SINGAPORE — Australia has thrown its support behind the Biden administration’s efforts to pursue dialogue with China’s leaders, calling it an important guardrail to maintain regional peace and avoid misunderstanding against a backdrop of strategic competition.
Speaking at the keynote address of a major security summit in Singapore, Australian Prime Minister Anthony Albanese also reiterated that the nation’s plan to acquire nuclear-powered submarines would contribute to regional stability and deterrence, not bring about conflict.
Albanese was speaking at the Shangri-la Dialogue, which runs June 2-4 in Singapore. The annual event is organized by the London-based International Institute of Strategic Studies; the think tank has a Singapore-based office as well.
Albanese cautioned in his speech that if events spiral out of control in the region — whether in the Taiwan Strait or elsewhere — it would be disastrous for the world.
“If you don’t have the pressure valve of dialogue, if you don’t have the capacity at the decision-making level to pick up the phone to seek some clarity or provide some context, then there is always the greater risk of assumptions spilling over into irretrievable action and reaction,” he said.
Chinese Defense Minister Li Shangfu has reportedly refused to meet his U.S. counterpart, Lloyd Austin, at this years summit, which is in its 20th iteration. This would be the latest in a series of Chinese rebuffs to American efforts to resume bilateral engagements, which stopped amid increased tension over Taiwan, among other factors related to strategic competition.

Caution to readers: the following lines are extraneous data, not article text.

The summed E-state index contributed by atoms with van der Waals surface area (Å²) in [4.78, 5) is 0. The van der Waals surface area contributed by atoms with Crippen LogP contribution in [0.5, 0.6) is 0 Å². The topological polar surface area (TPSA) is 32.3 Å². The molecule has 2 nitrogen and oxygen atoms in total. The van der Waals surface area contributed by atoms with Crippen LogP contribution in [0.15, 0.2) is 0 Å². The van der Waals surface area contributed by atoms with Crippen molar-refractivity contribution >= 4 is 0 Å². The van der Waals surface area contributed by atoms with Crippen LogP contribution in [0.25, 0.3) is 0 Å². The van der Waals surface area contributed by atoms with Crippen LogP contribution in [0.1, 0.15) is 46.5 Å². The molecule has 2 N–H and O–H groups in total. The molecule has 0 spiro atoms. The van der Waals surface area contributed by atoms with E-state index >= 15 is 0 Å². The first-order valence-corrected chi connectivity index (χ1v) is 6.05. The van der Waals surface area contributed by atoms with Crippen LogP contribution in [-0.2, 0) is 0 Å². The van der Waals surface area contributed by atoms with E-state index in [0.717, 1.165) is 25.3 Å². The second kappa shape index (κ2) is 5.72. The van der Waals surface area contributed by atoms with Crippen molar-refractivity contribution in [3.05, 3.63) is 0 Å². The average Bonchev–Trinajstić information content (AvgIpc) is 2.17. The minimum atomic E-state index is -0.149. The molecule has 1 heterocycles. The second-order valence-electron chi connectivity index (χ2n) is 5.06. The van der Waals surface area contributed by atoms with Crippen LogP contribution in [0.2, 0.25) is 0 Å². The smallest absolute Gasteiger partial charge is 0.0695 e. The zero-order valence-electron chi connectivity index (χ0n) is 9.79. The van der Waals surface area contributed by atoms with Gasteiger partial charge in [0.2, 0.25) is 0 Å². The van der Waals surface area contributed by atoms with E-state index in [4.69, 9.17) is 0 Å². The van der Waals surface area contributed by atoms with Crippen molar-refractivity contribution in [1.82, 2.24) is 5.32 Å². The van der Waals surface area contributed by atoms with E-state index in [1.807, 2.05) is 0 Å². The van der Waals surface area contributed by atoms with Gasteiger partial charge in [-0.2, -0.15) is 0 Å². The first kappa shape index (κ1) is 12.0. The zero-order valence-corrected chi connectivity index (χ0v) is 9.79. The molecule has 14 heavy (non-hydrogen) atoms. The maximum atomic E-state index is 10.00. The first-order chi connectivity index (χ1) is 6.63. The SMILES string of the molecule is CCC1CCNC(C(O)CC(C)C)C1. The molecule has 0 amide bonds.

The U.S. sells arms to Taiwan, which China considers a rogue province and has threatened to take back by force.
Albanese also emphasized the importance of multilateralism and for all parties to work together to maintain regional peace. He cited Australia’s continued engagement with and support for various regional and multilateral groupings, including the Quad, made up of Australia, India, Japan and the United States; the Association of Southeast Asian Nations; the Pacific Islands Forum; and AUKUS, a security arrangement with Australia, the U.K. and the U.S.
“Peace is not a gift, and it’s never a given,” he said.
He also touched on Australia’s intention to acquire conventionally armed, nuclear-powered submarines under the AUKUS partnership, reiterating that the “single biggest leap in Australian defense capability in our history” will allow the country to be a “stronger partner and more effective contributor to stability in our region.”
The planned acquisition of three American-made Virginia-class nuclear-powered attack submarines — before eventually transitioning to a new class of boats designed with its AUKUS partners but built in Australia — are the most significant among several planned Australia procurement efforts, including long-range cruise and anti-ship missiles.
However, Albanese sought to allay regional critics of the plans, emphasizing that Australia is fully committed to the Treaty on the Non-Proliferation of Nuclear Weapons and the Treaty of Rarotonga. The latter formalizes a nuclear weapon-free zone in the South Pacific and bans the use, testing and possession of nuclear weapons within the borders of the area.
Mike Yeo is the Asia correspondent for Defense News.